It's only when you stop resisting and fighting what you're feeling that any kind of real change can potentially occur. The hardest part with this, I've found, is that a lot of the time, I try to accept the "negative feeling" because I just want it to go away. I mean, I'm specifically saying something to myself like, "Ok, I accept that I feel this way." Then I wait; hoping for it to slowly fade away.
If it doesn't, I will sometimes reason that this doesn't work. But it is really me that is not doing the work.
When I'm doing this, am I really accepting the feeling; the pain?
I'd say in this case, probably not. I mean, if I'm "accepting" something but I want it to go away really, I'm pretty sure that's not really accepting it. Nope, when I'm doing that, I'm playing a mental game of sorts, really. I'm just trying to fool the feeling into going away because I momentarily "accept" it. Unfortunately the brain is much too clever for this, and your brain knows you, personally, too well to be fooled by a sleight of hand. Plus, your feelings aren't looking to be ignored and shoved away. They are like that child that is crying out to be heard. They just want you to be there for them. They need your presence.
When you're hurting or feeling any other kind of negative feeling, what you really need to do is be there for yourself.
I know, I know…. This is where it gets hard. In order to accept a feeling, you have to REALLY accept it. That means you drop down into it and let it be. You stop fighting it.
You know that inner voice, the one that says something like, "I wish this would just go away," or "I'm so tired of feeling this way." Do you know the one I'm talking about? The words may be different, but it's the one that is sick and tired of feeling the feeling you're wanting to be gone. You don't fight that either. You work to accept that you have that feeling inside of you in the first place also.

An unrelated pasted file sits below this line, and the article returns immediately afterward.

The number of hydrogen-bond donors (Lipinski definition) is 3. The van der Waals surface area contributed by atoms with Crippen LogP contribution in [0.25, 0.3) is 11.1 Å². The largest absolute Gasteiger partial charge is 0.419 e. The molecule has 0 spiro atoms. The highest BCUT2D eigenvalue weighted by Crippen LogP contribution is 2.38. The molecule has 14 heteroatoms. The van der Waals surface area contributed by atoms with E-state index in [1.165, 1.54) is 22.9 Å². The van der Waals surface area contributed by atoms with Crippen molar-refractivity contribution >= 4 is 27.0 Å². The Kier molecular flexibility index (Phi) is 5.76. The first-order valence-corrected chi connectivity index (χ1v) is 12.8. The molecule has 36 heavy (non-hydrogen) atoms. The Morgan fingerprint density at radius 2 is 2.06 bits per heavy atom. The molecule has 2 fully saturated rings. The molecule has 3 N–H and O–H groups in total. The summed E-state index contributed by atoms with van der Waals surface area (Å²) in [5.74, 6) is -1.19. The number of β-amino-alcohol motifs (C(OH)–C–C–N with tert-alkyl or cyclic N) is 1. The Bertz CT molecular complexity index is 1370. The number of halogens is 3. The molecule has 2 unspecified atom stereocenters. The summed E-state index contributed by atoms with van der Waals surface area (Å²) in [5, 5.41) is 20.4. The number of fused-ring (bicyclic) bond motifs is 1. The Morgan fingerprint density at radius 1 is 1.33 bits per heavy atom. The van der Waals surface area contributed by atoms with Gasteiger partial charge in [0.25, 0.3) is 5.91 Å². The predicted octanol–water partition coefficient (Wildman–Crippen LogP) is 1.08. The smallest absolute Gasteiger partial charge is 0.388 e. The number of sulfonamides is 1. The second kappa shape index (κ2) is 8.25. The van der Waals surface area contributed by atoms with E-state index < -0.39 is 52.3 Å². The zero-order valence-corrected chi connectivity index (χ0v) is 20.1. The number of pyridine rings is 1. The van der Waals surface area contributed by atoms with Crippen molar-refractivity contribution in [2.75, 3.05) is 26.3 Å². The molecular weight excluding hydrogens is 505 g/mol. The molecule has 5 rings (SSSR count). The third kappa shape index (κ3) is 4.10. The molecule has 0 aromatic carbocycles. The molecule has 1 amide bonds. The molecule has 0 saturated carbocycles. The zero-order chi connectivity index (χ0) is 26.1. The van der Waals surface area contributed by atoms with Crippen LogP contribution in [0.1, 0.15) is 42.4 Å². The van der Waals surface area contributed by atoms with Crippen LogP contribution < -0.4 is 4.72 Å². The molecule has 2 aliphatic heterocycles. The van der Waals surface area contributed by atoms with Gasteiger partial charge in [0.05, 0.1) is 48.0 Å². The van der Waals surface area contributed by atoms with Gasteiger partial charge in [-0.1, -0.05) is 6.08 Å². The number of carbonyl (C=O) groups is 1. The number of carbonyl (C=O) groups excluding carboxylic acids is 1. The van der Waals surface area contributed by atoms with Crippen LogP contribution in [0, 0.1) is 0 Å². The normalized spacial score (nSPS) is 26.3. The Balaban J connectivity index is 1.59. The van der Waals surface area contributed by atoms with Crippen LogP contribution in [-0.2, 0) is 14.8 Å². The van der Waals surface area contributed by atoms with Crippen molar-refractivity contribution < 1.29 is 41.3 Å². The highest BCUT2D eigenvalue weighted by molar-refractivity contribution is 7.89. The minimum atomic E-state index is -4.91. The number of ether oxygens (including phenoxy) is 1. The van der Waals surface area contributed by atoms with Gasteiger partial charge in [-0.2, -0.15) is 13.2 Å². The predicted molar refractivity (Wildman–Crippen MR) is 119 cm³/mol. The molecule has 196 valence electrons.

I didn't know this before, and I'm working on understanding this more every day, but something definitely happens when we stop the struggle. It can change your relationship with the feeling you've been desperately not wanting to experience. It softens something inside of us, and instead of telling your feelings to shut up and go away, you begin to open your arms up and accept them. It's almost like you are telling yourself, "I'm here for you now. I'm sorry you've been going through this. I hear you. You are not alone." This can slowly begin to change the way you look at your pain and discomfort, and it can transform it at the same time.
It's Similar To Letting Go
Acceptance is similar to letting go, in a way. When you accept your feelings or an event that happened in your life (but honestly it's usually about the way the event made you feel), something changes. You stop resisting. At some point, that lack of resistance and struggle will change the way you feel about that feeling. A sense of peace may even come as you realize there is nothing to be afraid of. It's just a feeling. In fact, there is usually a lot of hidden beauty, knowledge, and inspiration that can come from that particular dark feeling you've been afraid to feel and acknowledge.
It's waiting to teach you something. It can literally be your teacher. But only if you slow down and let it. No resistance. No thinking about how you felt before this feeling came on.
Think about this. If you've tried to "get rid of" this feeling and have had no success, why keep doing the same things?
The reason it is still there is most likely because it hasn't been heard yet, really. When it is heard, either the feeling will change or your relationship with the feeling will change.
By staying attached to only the good feelings and constantly craving "that time" when you felt better or were a better person, you are pushing away the one thing that can actually cause real change to happen. Those uncomfortable and "negative" feelings can become excellent teachers if you allow them.
You don't have to wait for the "good times" and categorize everything else as the "bad times," or the "not so good times." Everything can become a part of your learning and life experience when you let go of your resistance to it.
Meditation and Mindfulness Can Help You Listen Better